Looking for last hurrah

Sachin, Dravid, Laxman keen for a final flourish

Looking for last hurrah

Four years later, and amazingly enough, nothing appears to have changed. The scenes at each ground and every match are replete with heart-felt respect to the most popular cricketer in the world. His 100th international ton has so far remained elusive, but the anticipation hasn’t diminished one bit. Ever since he set his feet on this part of the world and batted his way into the hearts of English fans with his maiden Test ton as a teenager in 1990, Tendulkar has toured this country five times and the latest one could most probably be the last one.

The right-hander will be almost 42 when India visit England again in 2014, and despite his unbelievable longevity, it is difficult to imagine that the little master would be part of an Indian squad when they arrive here next time. Quite possibly then Tendulkar could be playing his last Test match in this land when the fourth and final match of the ongoing series begins on Thursday at The Oval. He may not be alone doing so though. In all probability Rahul Dravid and VVS Laxman too could be making their last appearance in a Test in England. In a series where little has gone right for India, the veteran trio would be looking for one final hurrah and help their team redeem some pride.

Barring Laxman, who somehow hasn’t quite managed to solve the English riddle, Tendulkar and Dravid have enjoyed great success here.

Barely had the Mumbai batsman cut his teeth in international cricket, he took his first big step towards greatness with a masterly century at Manchester helping India draw the match. There were four centuries from the English batsmen and an epic 179 by Indian skipper Mohammad Azharuddin, but Tendulkar was chosen the man of the match for his impeccable knock. He had already shown signs of his outrageous talent, but his innings at Old Trafford was the first big defining moment of his career.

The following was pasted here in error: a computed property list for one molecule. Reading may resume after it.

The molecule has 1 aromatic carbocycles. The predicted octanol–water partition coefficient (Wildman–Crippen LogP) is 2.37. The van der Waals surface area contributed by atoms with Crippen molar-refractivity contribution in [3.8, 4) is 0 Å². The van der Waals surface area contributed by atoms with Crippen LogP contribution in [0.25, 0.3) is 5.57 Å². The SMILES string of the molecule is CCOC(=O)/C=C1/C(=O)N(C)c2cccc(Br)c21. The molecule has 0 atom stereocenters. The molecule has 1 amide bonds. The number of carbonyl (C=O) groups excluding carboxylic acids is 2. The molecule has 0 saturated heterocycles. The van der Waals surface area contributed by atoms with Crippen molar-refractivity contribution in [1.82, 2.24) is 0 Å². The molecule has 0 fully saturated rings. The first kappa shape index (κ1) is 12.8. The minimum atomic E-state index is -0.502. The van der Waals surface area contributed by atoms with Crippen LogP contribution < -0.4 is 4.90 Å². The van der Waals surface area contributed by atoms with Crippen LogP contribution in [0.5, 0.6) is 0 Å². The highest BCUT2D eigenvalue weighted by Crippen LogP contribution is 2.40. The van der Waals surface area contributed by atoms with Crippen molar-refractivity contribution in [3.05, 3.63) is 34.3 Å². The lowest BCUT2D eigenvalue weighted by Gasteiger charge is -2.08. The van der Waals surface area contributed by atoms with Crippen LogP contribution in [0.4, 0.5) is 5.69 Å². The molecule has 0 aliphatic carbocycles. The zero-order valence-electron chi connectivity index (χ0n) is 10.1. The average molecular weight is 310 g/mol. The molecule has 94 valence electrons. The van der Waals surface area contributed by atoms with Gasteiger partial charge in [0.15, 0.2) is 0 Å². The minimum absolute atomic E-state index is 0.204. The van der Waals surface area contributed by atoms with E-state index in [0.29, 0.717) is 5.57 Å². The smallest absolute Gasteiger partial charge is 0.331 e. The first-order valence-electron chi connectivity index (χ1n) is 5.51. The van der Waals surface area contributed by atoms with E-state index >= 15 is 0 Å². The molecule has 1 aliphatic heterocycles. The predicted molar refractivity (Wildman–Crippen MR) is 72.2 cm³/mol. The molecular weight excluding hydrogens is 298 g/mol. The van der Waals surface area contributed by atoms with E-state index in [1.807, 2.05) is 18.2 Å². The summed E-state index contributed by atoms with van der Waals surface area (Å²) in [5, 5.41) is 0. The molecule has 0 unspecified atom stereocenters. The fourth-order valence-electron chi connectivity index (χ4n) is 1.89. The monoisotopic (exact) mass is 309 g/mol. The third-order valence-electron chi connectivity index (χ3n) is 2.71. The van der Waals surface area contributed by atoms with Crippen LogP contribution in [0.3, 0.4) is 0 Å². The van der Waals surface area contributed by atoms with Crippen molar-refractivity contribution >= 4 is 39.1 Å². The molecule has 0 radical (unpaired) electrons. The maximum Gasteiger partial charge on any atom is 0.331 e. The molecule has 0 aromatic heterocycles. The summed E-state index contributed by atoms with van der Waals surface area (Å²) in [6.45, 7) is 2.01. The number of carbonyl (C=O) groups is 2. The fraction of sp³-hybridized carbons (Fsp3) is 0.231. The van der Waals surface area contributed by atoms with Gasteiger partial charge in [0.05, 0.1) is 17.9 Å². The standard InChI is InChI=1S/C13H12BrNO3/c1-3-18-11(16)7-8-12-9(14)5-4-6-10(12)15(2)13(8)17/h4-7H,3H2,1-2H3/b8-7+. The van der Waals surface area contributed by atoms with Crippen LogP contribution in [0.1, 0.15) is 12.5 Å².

But never in his previous four visits to England has the owner of the highest runs in Tests, endured such a bad run. Just 159 runs at a meagre average of 26.50 aren’t the returns he was looking forward to when he took a month’s break to keep himself fresh and ready for the challenge. There is nothing much he can salvage from what is clearly a lost cause for India, but a big innings may go a long way in restoring the credibility of what is (or was?) widely regarded as the best batting line-up in the world.

Dravid has had more success in England. A traditionalist that he is, the Bangalorean has always been charmed by the love and respect the English fans have for the Test format. And more often than not the right-hander has enchanted them with one classy knock after another. Personally, his debut at Lord’s was at once a delighting and disappointing experience, but then he would have gladly taken a score of 95 when he went out to bat for the first time in India cap.

In the subsequent three visits, however, the Karnataka stalwart has scored five centuries, with two of them coming on the current tour during which India have failed to stitch together a total of 300 even once in six attempts. He has won matches for India here, led them to a series win last time, and has been the only saving grace in batting in the ongoing series. There are no fairytale endings, but when Dravid looks back he will have more reasons to elate than regret.

Notwithstanding his low-conversion rates, Laxman’s century duck against England is a bit surprising. He has a modest record– 560 runs at 37.33 – in England, and the present series has been his most forgettable assignment on the English soil. The Hyderabadi, however, still has one more chance to make amends.

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